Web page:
Around a century ago the army made a series of deep reforms that came out of the experience of the second Boer war. These left us with a standing army capable of forming an expeditionary force, with 'twinned' territorial units at home re-supplying and training, and with the militia and yeomanry for home defence. Arguably, without these reforms we would not have been able to slow the Germans at Mons, Paris may have fallen and the war may have been over by October 1914.
Times and needs change, and without apportioning numbers I'd suggest we need to look for the following capabilities;
An Expeditionary capacity - capable of both independent deployment and of forming part of a NATO deployment, useful both on the European plain against armour, in asymmetric conflicts, police actions, and across a variety of operational environments from desert to arctic.
Reserve / training capacity - More closely integrated TA (as is happening) plus far greater use of university cadets, bursaries, shared apprenticeships, work-service sharing etc - offering defence roles, training and experience to all members of the UK workforce 17-47. Tesco van drivers who can pilot a tank.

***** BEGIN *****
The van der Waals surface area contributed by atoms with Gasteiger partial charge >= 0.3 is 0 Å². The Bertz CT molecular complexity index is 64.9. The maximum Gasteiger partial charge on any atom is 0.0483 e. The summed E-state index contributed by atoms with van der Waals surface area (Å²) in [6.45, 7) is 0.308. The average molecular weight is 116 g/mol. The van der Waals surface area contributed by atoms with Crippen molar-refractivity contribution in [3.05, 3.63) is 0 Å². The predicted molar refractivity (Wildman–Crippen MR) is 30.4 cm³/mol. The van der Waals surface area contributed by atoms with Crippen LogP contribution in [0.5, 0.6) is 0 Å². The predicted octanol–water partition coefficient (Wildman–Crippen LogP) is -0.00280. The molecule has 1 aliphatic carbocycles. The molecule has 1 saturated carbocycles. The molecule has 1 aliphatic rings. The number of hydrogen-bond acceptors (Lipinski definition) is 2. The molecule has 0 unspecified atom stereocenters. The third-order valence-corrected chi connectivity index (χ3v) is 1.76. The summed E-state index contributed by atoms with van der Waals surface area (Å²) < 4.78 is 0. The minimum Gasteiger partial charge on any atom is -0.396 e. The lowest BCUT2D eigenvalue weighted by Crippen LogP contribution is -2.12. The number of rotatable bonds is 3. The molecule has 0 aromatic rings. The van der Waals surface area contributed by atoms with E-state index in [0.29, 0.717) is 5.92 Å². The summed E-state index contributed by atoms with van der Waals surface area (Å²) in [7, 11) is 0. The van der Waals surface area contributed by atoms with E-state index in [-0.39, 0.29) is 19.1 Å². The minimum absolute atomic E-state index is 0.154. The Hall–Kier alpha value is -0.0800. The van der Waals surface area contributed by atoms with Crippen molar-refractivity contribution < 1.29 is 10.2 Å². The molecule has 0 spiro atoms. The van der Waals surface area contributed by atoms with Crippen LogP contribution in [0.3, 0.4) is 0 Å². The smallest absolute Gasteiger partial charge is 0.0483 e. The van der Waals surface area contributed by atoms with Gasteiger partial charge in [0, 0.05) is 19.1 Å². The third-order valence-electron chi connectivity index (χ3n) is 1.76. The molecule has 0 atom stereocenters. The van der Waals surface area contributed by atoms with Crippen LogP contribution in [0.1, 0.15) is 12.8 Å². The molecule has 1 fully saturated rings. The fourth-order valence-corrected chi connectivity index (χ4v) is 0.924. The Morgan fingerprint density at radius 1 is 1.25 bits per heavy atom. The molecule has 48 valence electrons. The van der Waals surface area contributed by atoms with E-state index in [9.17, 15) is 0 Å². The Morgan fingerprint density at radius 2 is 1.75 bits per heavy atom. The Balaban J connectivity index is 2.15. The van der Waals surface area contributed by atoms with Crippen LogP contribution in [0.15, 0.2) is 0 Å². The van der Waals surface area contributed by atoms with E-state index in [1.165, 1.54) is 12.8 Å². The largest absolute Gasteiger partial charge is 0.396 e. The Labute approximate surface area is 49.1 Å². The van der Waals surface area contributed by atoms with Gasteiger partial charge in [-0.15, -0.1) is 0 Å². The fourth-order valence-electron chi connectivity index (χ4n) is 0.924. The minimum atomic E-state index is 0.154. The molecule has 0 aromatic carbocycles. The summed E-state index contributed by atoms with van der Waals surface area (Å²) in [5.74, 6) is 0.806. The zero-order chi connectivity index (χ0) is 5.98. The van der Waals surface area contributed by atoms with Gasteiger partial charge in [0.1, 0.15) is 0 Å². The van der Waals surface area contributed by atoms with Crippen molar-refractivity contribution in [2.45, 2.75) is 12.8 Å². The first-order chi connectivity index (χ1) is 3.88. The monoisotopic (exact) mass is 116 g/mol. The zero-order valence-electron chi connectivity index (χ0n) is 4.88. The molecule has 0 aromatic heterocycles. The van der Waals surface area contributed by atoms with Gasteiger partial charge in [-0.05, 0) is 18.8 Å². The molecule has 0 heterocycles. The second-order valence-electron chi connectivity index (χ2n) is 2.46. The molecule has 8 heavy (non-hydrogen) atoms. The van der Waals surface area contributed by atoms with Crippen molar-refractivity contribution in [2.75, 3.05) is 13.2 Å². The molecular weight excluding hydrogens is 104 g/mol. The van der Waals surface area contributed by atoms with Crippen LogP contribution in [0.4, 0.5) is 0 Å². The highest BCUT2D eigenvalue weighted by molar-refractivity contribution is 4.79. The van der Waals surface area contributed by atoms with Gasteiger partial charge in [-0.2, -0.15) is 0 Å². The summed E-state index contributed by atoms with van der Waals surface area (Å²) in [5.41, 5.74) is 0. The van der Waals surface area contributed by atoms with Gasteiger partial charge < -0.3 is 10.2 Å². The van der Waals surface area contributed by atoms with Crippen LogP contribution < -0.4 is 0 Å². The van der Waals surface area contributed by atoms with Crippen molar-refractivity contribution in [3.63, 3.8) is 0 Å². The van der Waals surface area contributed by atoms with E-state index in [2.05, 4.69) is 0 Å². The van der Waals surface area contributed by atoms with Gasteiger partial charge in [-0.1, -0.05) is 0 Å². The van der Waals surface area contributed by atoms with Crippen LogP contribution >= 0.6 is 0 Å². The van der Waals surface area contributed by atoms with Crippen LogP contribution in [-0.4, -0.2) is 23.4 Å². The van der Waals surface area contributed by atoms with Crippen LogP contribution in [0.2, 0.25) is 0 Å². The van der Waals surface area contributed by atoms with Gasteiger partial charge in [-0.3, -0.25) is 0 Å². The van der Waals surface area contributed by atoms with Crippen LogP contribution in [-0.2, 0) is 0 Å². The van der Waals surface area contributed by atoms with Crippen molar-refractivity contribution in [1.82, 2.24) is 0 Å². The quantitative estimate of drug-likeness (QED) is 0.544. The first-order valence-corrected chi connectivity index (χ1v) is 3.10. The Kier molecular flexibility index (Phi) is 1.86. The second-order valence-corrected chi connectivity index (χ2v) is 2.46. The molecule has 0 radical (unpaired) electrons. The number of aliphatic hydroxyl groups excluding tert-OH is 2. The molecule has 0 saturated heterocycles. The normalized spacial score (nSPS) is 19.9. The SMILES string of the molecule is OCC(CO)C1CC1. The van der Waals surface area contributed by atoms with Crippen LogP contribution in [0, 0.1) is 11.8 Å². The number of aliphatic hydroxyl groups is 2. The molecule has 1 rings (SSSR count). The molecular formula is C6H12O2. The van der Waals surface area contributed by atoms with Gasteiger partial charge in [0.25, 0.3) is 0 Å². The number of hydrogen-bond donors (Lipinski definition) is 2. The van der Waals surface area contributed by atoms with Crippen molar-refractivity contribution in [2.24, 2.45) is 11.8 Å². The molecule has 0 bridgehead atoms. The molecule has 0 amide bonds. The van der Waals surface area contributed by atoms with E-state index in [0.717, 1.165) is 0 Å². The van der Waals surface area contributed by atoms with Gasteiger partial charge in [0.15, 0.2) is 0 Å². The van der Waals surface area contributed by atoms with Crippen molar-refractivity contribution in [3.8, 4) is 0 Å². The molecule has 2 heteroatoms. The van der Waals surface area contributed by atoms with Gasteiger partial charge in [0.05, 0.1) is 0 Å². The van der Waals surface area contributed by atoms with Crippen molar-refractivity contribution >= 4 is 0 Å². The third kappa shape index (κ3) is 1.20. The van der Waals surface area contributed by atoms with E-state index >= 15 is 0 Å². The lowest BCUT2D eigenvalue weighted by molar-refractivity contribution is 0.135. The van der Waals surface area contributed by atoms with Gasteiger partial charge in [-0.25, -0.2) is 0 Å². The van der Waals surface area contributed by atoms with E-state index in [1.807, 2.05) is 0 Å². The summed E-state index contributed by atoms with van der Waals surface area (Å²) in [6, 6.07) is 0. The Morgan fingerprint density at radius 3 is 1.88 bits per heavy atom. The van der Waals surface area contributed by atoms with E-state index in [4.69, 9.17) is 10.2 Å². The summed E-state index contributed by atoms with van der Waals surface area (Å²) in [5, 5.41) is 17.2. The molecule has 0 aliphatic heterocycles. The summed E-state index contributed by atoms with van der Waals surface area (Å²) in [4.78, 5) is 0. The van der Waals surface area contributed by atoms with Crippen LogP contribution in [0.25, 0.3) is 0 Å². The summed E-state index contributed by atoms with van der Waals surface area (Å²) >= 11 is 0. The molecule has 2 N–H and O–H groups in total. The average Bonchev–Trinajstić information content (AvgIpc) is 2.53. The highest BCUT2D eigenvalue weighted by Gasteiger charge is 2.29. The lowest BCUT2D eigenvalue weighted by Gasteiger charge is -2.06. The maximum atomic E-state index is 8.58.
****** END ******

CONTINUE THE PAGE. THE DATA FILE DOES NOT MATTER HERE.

Militia / Yeomanry - A revival of the traditional bodies used for home defence, also deployed in civil areas for public re-assurance during periods of terrorist threat etc., independent of the Police and under the command of the Lords Lieutenant and not the MoD under an integrated home defence strategy. Service to 65 years.
The Air Force - Less independent role and more to establish air superiority where ground troops are operating, to support them with ground attack, for resupply and rapid deployment of ground troops, global deployment of unmanned aerial vehicles (UAVs) with both surveillance and offensive capacity
The Fencibles - Revival of volunteer, part-time coastguard service assisting HMRC and for inshore coastal defence, policing small boat traffic etc - Service to 65.
Not definitive and I'm definitely open to argument on everything - but clearly we need a new aim and purpose for defence rather than just nibbling at out-dated structures to achieve 'austerity' armed forces. If this can all be done for 2% of GDP, great. If it takes more, we must find it.